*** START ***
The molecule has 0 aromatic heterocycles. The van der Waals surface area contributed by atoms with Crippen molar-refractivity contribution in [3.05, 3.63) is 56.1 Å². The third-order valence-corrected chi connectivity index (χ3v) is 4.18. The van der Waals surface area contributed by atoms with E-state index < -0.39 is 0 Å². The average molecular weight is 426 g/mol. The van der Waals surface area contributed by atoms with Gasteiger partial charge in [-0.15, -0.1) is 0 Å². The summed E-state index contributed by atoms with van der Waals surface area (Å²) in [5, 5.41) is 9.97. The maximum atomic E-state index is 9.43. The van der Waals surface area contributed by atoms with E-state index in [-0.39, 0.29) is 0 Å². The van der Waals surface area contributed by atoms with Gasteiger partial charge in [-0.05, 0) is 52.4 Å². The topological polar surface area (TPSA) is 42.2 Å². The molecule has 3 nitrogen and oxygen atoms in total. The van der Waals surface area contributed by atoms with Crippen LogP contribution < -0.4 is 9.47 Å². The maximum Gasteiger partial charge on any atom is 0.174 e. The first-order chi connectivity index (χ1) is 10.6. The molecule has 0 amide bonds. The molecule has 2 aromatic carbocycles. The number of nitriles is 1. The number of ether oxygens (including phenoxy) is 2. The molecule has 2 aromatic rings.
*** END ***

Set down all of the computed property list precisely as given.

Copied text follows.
The molecule has 0 aromatic heterocycles. The van der Waals surface area contributed by atoms with Crippen molar-refractivity contribution in [3.05, 3.63) is 56.1 Å². The third-order valence-corrected chi connectivity index (χ3v) is 4.18. The van der Waals surface area contributed by atoms with E-state index < -0.39 is 0 Å². The average molecular weight is 426 g/mol. The van der Waals surface area contributed by atoms with Gasteiger partial charge in [-0.15, -0.1) is 0 Å². The summed E-state index contributed by atoms with van der Waals surface area (Å²) in [5, 5.41) is 9.97. The maximum atomic E-state index is 9.43. The van der Waals surface area contributed by atoms with E-state index in [-0.39, 0.29) is 0 Å². The van der Waals surface area contributed by atoms with Gasteiger partial charge in [-0.05, 0) is 52.4 Å². The topological polar surface area (TPSA) is 42.2 Å². The molecule has 3 nitrogen and oxygen atoms in total. The van der Waals surface area contributed by atoms with Crippen LogP contribution < -0.4 is 9.47 Å². The maximum Gasteiger partial charge on any atom is 0.174 e. The first-order chi connectivity index (χ1) is 10.6. The molecule has 0 amide bonds. The molecule has 2 aromatic carbocycles. The number of nitriles is 1. The number of ether oxygens (including phenoxy) is 2. The molecule has 2 aromatic rings.